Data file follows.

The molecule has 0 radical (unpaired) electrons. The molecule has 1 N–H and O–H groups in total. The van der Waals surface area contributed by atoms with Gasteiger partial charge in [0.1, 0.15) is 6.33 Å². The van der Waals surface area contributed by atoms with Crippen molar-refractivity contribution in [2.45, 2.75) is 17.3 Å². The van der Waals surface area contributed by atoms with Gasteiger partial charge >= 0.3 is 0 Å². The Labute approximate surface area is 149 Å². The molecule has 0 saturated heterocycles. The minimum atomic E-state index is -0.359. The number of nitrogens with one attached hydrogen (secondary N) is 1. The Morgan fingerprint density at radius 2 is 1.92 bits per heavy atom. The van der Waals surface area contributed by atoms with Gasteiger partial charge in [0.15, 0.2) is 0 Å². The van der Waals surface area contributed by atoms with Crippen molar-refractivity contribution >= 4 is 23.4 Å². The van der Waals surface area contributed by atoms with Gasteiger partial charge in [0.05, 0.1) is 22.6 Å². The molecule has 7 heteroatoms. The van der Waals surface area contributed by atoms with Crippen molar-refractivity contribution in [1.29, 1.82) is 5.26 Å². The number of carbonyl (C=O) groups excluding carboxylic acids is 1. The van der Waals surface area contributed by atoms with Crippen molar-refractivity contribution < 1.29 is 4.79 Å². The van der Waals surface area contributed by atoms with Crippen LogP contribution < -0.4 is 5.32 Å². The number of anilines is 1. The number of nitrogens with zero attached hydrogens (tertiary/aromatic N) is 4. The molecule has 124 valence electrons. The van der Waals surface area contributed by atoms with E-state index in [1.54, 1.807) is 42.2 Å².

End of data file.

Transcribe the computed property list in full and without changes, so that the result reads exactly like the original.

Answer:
The molecule has 0 radical (unpaired) electrons. The molecule has 1 N–H and O–H groups in total. The van der Waals surface area contributed by atoms with Gasteiger partial charge in [0.1, 0.15) is 6.33 Å². The van der Waals surface area contributed by atoms with Crippen molar-refractivity contribution in [2.45, 2.75) is 17.3 Å². The van der Waals surface area contributed by atoms with Gasteiger partial charge >= 0.3 is 0 Å². The Labute approximate surface area is 149 Å². The molecule has 0 saturated heterocycles. The minimum atomic E-state index is -0.359. The number of nitrogens with one attached hydrogen (secondary N) is 1. The Morgan fingerprint density at radius 2 is 1.92 bits per heavy atom. The van der Waals surface area contributed by atoms with Gasteiger partial charge in [0.15, 0.2) is 0 Å². The van der Waals surface area contributed by atoms with Crippen molar-refractivity contribution >= 4 is 23.4 Å². The van der Waals surface area contributed by atoms with Gasteiger partial charge in [0.05, 0.1) is 22.6 Å². The molecule has 7 heteroatoms. The van der Waals surface area contributed by atoms with Crippen molar-refractivity contribution in [1.29, 1.82) is 5.26 Å². The number of carbonyl (C=O) groups excluding carboxylic acids is 1. The van der Waals surface area contributed by atoms with Crippen molar-refractivity contribution < 1.29 is 4.79 Å². The van der Waals surface area contributed by atoms with Crippen LogP contribution < -0.4 is 5.32 Å². The number of anilines is 1. The number of nitrogens with zero attached hydrogens (tertiary/aromatic N) is 4. The molecule has 124 valence electrons. The van der Waals surface area contributed by atoms with E-state index in [1.54, 1.807) is 42.2 Å².